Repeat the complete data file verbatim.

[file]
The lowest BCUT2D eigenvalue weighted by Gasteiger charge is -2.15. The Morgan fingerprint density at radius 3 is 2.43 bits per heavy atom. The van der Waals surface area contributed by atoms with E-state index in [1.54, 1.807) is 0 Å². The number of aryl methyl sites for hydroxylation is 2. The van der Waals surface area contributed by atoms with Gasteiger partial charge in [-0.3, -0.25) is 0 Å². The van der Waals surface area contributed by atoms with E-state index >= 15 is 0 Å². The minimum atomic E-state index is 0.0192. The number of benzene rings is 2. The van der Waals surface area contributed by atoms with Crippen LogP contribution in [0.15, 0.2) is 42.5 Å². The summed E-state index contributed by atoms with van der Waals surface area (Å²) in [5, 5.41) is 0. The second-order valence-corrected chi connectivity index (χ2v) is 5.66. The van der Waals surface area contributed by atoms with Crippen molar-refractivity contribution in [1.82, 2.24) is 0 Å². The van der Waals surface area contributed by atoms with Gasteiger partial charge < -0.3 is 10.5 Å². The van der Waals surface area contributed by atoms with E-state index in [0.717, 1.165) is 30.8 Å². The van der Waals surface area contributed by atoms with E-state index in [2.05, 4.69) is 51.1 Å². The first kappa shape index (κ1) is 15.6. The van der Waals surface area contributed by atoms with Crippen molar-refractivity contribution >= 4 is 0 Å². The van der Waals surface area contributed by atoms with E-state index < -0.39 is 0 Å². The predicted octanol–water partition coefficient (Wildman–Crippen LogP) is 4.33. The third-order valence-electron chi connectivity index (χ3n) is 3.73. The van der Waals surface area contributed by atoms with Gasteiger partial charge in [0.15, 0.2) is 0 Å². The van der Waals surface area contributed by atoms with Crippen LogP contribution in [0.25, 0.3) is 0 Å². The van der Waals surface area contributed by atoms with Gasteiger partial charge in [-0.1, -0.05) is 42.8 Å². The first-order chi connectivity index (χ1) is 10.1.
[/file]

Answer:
The lowest BCUT2D eigenvalue weighted by Gasteiger charge is -2.15. The Morgan fingerprint density at radius 3 is 2.43 bits per heavy atom. The van der Waals surface area contributed by atoms with E-state index in [1.54, 1.807) is 0 Å². The number of aryl methyl sites for hydroxylation is 2. The van der Waals surface area contributed by atoms with Gasteiger partial charge in [-0.3, -0.25) is 0 Å². The van der Waals surface area contributed by atoms with E-state index >= 15 is 0 Å². The minimum atomic E-state index is 0.0192. The number of benzene rings is 2. The van der Waals surface area contributed by atoms with Crippen LogP contribution in [0.15, 0.2) is 42.5 Å². The summed E-state index contributed by atoms with van der Waals surface area (Å²) in [5, 5.41) is 0. The second-order valence-corrected chi connectivity index (χ2v) is 5.66. The van der Waals surface area contributed by atoms with Crippen molar-refractivity contribution in [1.82, 2.24) is 0 Å². The van der Waals surface area contributed by atoms with Gasteiger partial charge < -0.3 is 10.5 Å². The van der Waals surface area contributed by atoms with E-state index in [0.717, 1.165) is 30.8 Å². The van der Waals surface area contributed by atoms with E-state index in [2.05, 4.69) is 51.1 Å². The first kappa shape index (κ1) is 15.6. The van der Waals surface area contributed by atoms with Crippen molar-refractivity contribution >= 4 is 0 Å². The van der Waals surface area contributed by atoms with E-state index < -0.39 is 0 Å². The predicted octanol–water partition coefficient (Wildman–Crippen LogP) is 4.33. The third-order valence-electron chi connectivity index (χ3n) is 3.73. The van der Waals surface area contributed by atoms with Gasteiger partial charge in [0.15, 0.2) is 0 Å². The van der Waals surface area contributed by atoms with Crippen LogP contribution in [0.25, 0.3) is 0 Å². The van der Waals surface area contributed by atoms with Gasteiger partial charge in [-0.1, -0.05) is 42.8 Å². The first-order chi connectivity index (χ1) is 10.1.